I had a friend (A) who posed a problem a few days ago: We were speaking about taking care of his father (B). B had a regular job, but did not take particular care of his kids. Each day after office, B came home for a short while in the evening, and stayed to himself. Income was regular, and the mother of A was efficient. So, the kids were able to get a good childhood. But it was very clear that B had no real role in their upbringing. A’s life was not ruined because B’s income was more than sufficient. B however, was totally disinterested in family life.

B (the father), and B’s wife (A’s mother) were living in Bangalore. A’s mother had recently passed away. Till the mom was alive, A and his siblings (a sister in India and a brother who was in USA) would visit B occasionally. Festivals and other customary visits were kept up. B and his wife regularly visited A and siblings also. For about 3-4 months a year, B and his wife would come and stay with A. But there was no real love lost between B and rest of the family.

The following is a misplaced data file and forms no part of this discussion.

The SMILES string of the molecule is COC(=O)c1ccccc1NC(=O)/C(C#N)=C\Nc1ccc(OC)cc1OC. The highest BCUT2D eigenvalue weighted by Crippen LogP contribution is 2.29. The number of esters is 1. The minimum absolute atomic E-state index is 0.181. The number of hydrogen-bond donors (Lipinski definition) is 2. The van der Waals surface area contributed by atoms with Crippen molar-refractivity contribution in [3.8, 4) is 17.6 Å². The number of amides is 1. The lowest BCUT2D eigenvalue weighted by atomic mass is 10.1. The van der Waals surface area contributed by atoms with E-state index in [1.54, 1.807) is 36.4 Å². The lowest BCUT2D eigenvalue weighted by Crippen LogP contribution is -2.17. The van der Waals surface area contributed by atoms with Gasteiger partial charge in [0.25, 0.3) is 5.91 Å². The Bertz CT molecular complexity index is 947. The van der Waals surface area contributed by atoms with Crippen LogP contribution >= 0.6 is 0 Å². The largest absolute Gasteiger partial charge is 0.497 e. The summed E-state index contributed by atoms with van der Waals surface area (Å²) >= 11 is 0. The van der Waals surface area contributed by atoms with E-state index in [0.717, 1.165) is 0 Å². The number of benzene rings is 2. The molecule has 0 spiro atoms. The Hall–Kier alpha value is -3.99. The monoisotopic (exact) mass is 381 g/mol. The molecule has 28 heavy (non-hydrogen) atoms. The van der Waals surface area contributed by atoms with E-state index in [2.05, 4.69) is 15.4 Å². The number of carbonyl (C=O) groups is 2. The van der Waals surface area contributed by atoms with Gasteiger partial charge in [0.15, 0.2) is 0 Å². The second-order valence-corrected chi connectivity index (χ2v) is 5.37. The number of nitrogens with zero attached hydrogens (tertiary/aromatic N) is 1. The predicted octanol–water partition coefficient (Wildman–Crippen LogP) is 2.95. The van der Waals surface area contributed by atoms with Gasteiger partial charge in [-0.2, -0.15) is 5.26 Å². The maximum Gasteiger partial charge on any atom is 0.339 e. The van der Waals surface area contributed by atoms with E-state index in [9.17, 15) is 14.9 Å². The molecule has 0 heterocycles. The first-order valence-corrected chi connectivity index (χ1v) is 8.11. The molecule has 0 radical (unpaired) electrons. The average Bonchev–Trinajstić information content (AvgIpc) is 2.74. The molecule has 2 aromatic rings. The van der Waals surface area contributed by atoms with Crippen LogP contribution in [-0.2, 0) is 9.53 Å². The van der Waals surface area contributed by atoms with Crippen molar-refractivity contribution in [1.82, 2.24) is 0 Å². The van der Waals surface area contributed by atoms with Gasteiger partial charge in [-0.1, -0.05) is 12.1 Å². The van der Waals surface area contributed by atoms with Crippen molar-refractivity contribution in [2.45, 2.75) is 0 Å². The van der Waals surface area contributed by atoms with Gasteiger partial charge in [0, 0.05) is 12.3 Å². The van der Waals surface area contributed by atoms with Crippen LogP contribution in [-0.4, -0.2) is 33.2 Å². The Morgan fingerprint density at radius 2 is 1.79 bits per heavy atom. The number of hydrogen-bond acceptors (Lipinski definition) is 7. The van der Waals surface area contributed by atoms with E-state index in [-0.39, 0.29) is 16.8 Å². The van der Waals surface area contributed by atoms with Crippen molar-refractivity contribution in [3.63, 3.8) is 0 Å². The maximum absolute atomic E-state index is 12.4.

B continued to visit his kids after his wifes death. But B was not a pleasant person to be with. His friends were no more, and he would continuously complain about one thing or the other. No major physical or financial damage, but there would be no fatherly (or grand-fatherly)  involvement as well. He would have an unpleasant face all through the day, and entering his room was like seeing a person who is sulking his way to the other world. B would be extremely particular about his schedule, food habits, and general preferences about daily life.

The challenge was that B was going to be over 80. There was no disease in particular, but he was getting old. Senility was bringing on other challenges.

A argued that B should be sent to an old home while B was still in OK health. Once health went down further, argued A, it will be difficult for B to adjust to an old home. B did not want to be sent to an old home. B was saying that to get his (substantial) self-gained property, A and his siblings must take care of B at home.